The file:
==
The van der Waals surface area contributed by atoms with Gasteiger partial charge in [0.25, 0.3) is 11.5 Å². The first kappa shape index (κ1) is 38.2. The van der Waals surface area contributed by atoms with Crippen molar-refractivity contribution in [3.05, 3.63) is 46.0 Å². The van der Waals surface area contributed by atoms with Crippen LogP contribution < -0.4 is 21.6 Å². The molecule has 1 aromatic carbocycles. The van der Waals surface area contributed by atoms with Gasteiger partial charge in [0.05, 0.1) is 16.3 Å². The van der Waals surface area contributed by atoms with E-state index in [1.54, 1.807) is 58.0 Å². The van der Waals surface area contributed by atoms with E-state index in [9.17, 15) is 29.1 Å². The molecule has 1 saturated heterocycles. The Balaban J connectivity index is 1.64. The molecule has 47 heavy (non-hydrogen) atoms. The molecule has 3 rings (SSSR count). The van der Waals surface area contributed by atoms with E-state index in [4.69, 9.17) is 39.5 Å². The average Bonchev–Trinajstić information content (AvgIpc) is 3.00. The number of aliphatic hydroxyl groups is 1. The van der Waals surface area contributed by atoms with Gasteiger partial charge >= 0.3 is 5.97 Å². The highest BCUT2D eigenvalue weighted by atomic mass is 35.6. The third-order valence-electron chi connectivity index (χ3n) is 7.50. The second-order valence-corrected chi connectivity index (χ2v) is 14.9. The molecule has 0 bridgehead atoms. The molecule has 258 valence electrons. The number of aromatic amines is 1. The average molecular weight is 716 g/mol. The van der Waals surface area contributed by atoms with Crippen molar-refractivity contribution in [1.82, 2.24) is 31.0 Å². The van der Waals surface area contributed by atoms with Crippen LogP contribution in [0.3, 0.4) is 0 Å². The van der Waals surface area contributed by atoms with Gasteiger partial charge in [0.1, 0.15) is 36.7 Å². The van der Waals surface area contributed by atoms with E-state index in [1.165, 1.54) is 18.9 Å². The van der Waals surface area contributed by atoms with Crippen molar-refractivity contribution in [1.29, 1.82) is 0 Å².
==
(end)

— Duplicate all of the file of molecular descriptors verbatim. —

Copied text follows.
The van der Waals surface area contributed by atoms with Gasteiger partial charge in [0.25, 0.3) is 11.5 Å². The first kappa shape index (κ1) is 38.2. The van der Waals surface area contributed by atoms with Crippen molar-refractivity contribution in [3.05, 3.63) is 46.0 Å². The van der Waals surface area contributed by atoms with Crippen LogP contribution < -0.4 is 21.6 Å². The molecule has 1 aromatic carbocycles. The van der Waals surface area contributed by atoms with Gasteiger partial charge in [0.05, 0.1) is 16.3 Å². The van der Waals surface area contributed by atoms with E-state index in [1.54, 1.807) is 58.0 Å². The van der Waals surface area contributed by atoms with E-state index in [9.17, 15) is 29.1 Å². The molecule has 1 saturated heterocycles. The Balaban J connectivity index is 1.64. The molecule has 47 heavy (non-hydrogen) atoms. The molecule has 3 rings (SSSR count). The van der Waals surface area contributed by atoms with E-state index in [4.69, 9.17) is 39.5 Å². The average Bonchev–Trinajstić information content (AvgIpc) is 3.00. The number of aliphatic hydroxyl groups is 1. The van der Waals surface area contributed by atoms with Gasteiger partial charge >= 0.3 is 5.97 Å². The highest BCUT2D eigenvalue weighted by atomic mass is 35.6. The third-order valence-electron chi connectivity index (χ3n) is 7.50. The second-order valence-corrected chi connectivity index (χ2v) is 14.9. The molecule has 0 bridgehead atoms. The molecule has 258 valence electrons. The number of aromatic amines is 1. The average molecular weight is 716 g/mol. The van der Waals surface area contributed by atoms with Crippen molar-refractivity contribution in [1.82, 2.24) is 31.0 Å². The van der Waals surface area contributed by atoms with Crippen LogP contribution in [0.3, 0.4) is 0 Å². The van der Waals surface area contributed by atoms with Gasteiger partial charge in [0.1, 0.15) is 36.7 Å². The van der Waals surface area contributed by atoms with E-state index in [1.165, 1.54) is 18.9 Å². The van der Waals surface area contributed by atoms with Crippen molar-refractivity contribution in [1.29, 1.82) is 0 Å².